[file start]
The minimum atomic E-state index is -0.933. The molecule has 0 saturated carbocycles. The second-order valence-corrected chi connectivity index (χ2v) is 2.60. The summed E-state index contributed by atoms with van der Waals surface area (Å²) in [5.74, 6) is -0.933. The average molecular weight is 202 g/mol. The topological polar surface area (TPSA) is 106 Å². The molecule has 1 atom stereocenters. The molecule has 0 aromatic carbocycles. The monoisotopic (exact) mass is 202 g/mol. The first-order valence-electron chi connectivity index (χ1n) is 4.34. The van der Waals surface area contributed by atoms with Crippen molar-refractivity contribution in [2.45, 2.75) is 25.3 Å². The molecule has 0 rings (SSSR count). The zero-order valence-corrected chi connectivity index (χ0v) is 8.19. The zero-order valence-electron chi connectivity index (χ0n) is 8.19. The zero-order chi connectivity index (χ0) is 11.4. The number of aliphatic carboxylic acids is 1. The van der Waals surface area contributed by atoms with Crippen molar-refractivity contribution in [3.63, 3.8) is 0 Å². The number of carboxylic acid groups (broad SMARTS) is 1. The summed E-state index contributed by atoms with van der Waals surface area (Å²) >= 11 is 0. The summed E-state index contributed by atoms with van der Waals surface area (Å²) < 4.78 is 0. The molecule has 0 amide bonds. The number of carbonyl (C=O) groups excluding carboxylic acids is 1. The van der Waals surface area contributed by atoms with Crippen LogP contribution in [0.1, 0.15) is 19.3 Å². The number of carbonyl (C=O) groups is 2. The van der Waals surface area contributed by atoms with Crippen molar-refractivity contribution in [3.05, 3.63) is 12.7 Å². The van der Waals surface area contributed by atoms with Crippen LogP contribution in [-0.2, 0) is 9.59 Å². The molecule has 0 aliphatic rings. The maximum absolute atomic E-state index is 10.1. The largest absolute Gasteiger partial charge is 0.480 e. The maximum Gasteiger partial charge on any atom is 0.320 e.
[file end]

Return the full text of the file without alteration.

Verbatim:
The minimum atomic E-state index is -0.933. The molecule has 0 saturated carbocycles. The second-order valence-corrected chi connectivity index (χ2v) is 2.60. The summed E-state index contributed by atoms with van der Waals surface area (Å²) in [5.74, 6) is -0.933. The average molecular weight is 202 g/mol. The topological polar surface area (TPSA) is 106 Å². The molecule has 1 atom stereocenters. The molecule has 0 aromatic carbocycles. The monoisotopic (exact) mass is 202 g/mol. The first-order valence-electron chi connectivity index (χ1n) is 4.34. The van der Waals surface area contributed by atoms with Crippen molar-refractivity contribution in [2.45, 2.75) is 25.3 Å². The molecule has 0 rings (SSSR count). The zero-order valence-corrected chi connectivity index (χ0v) is 8.19. The zero-order valence-electron chi connectivity index (χ0n) is 8.19. The zero-order chi connectivity index (χ0) is 11.4. The number of aliphatic carboxylic acids is 1. The van der Waals surface area contributed by atoms with Crippen molar-refractivity contribution in [3.63, 3.8) is 0 Å². The number of carboxylic acid groups (broad SMARTS) is 1. The summed E-state index contributed by atoms with van der Waals surface area (Å²) >= 11 is 0. The summed E-state index contributed by atoms with van der Waals surface area (Å²) < 4.78 is 0. The molecule has 0 amide bonds. The number of carbonyl (C=O) groups excluding carboxylic acids is 1. The van der Waals surface area contributed by atoms with Crippen LogP contribution in [0.1, 0.15) is 19.3 Å². The number of carbonyl (C=O) groups is 2. The van der Waals surface area contributed by atoms with Crippen molar-refractivity contribution in [3.05, 3.63) is 12.7 Å². The van der Waals surface area contributed by atoms with Crippen LogP contribution in [-0.2, 0) is 9.59 Å². The molecule has 0 aliphatic rings. The maximum absolute atomic E-state index is 10.1. The largest absolute Gasteiger partial charge is 0.480 e. The maximum Gasteiger partial charge on any atom is 0.320 e.